The Rabun County Board of Education contracted with Currahee Construction Company to renovate a portion of an elementary school in Tiger, Georgia, but during renovation a fire (allegedly caused by Currahee's negligence) partially destroyed not only the section being renovated, but other portions of the school building as well. A "builder's risk" insurance policy with Continental Insurance Company covering the renovation named as insureds both Currahee Construction Company and Rabun County Board of Education, in the amount of $167,200 without stating how or to whom any loss would be paid, other than to the "insured." The single policy states the insurer will, as the basis for settlement, "pay for the cost of materials and labor needed to repair, replace or rebuild the lost or damaged property with materials of like kind and quality."
Although Currahee is a resident of Stephens County, the Rabun Board of Education ("Rabun Schools") sued both Continental Insurance Company and Currahee Construction Company (see OCGA 33-4-1
(4)), in Rabun County, the locale of the insured property, as "joint obligors" under the builder's policy to the extent of $82,368 (the amount of damages to the renovation), but with total damages against Currahee in an amount of $768,888 including fire damage to other parts of the building not under renovation.
Currahee, denying a status of joint obligation, filed a motion to transfer or dismiss for lack of jurisdiction and Continental filed a motion to sever the plaintiffs' claims against Continental Insurance from the claims against Currahee Construction Company. The trial court denied both these motions, and we granted interlocutory appeal to Currahee.
Rabun Schools contends that it may sue Continental Insurance in Rabun County (because the insured property is there) and bring in Currahee as a joint obligor, under authority of OCGA 9-10-31
and the Ga. Const., Art. VI, Sec. II, Par. IV.
The appellant Currahee contends it is not a joint obligor with Continental Insurance because the plaintiffs' causes of action against Continental Insurance and Currahee are, respectively, in contract and in tort; the independent actions of the defendants did not produce a "single indivisible result" and rational apportionment of damages cannot be made ( Gilson v. Mitchell, 131 Ga. App. 321 (205 SE2d 421)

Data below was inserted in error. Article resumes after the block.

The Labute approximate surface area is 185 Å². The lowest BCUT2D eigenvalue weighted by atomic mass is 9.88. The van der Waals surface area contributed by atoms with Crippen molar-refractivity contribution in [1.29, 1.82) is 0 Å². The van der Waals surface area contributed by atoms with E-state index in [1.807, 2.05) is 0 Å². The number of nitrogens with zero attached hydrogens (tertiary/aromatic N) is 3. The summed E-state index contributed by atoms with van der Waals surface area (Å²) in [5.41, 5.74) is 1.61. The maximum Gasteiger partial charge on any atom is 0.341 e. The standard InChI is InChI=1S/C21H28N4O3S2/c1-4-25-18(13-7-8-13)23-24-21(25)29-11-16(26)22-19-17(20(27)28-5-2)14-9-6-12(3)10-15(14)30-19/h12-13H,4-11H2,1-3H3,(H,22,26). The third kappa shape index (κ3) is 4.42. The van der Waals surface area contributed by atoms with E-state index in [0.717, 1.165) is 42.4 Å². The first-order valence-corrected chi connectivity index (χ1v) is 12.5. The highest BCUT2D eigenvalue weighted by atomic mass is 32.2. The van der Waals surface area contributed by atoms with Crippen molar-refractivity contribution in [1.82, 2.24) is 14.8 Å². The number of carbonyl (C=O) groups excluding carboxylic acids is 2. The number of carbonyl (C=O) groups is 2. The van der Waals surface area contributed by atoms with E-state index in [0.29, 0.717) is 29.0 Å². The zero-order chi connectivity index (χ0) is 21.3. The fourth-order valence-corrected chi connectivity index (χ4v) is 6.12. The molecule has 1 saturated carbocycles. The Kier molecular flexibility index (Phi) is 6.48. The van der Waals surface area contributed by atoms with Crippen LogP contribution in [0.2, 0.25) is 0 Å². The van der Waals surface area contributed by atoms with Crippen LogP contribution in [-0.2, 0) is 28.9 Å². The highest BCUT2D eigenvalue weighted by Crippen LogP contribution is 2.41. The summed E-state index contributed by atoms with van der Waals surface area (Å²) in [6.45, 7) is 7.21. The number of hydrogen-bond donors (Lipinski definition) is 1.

, aff'd 233 Ga. 453 (211 SE2d 744)
) against defendants as joint tortfeasors, "jointly and severally liable for the full amount of plaintiff's damages," inasmuch as Continental is not a joint tortfeasor under the facts. Id. p. 322; Pease &c. Trust v. Gaines, 160 Ga. App. 125
, 130 (286 SE2d 448
The defendants are not joint obligors. The obligation of Continental to pay its insured Rabun County for its loss is independent of Continental's obligation to pay Currahee Construction Company for Currahee's loss. The school district's actions in this case are not only for different injuries but one is ex contractu (against Continental) and the other is ex delicto (against Currahee).
There are two insureds whom Continental agreed to protect. Rabun County's right to collect from Continental for damages up to the coverage afforded under the builder's risk policy does not absolve the alleged tortfeasor, Currahee, of its liability for the entire loss. Continental must protect each insured according to the rights of each under the builder's risk policy but only to the extent of its assumed liability.
In an analogous situation, it has been held that motor carriers and their insurers are not joint obligors to injured plaintiffs who are by law third-party beneficiaries of the motor carrier's contract of insurance under OCGA 46-7-12
(e) (see Thomas v. Bobby Stevens &c. Contractors, 165 Ga. App. 710 (302 SE2d 585)
; Farley v. Continental Ins. Co., 150 Ga. App. 389
, 392 (258 SE2d 8
); Bolin v. Penn. Threshermen &c. Ins. Co., 92 Ga. App. 726 (89 SE2d 831)
). The liability of the motor carrier's insurer is "a direct and primary obligation to any person who shall sustain actionable injury or loss by reason of the negligence of the insured in the operation of his motor vehicles insured under the policy" ( Farley, supra p. 390) and, venue may not be obtained of the motor carrier as joint obligor with the insurer because "[t]he liability of the carrier to the injured person arises from a tort in the commission of which the insurance company is not concerned. The insurance company's obligation to pay the damages caused by the carrier's negligence is a contractual duty not assumed by the carrier." Thomas, supra p. 712. In Thomas we held that the motor carrier and insurer were not joint obligors suable in the county of either. Continental's coverage of Currahee as insured is for Currahee's loss as to its own insured interest and is not for any liability of Currahee to Rabun, as is the case in the motor carrier cases.
It being clear that Continental and Currahee are not joint obligors, the trial court erred in denying Currahee's motion to dismiss for lack of jurisdiction. However, pursuant to Transfer Rules found at 251 Ga. 493, upon remand the trial court shall take action consistent with those rules.
Mark T. Dietrichs, amicus curiae.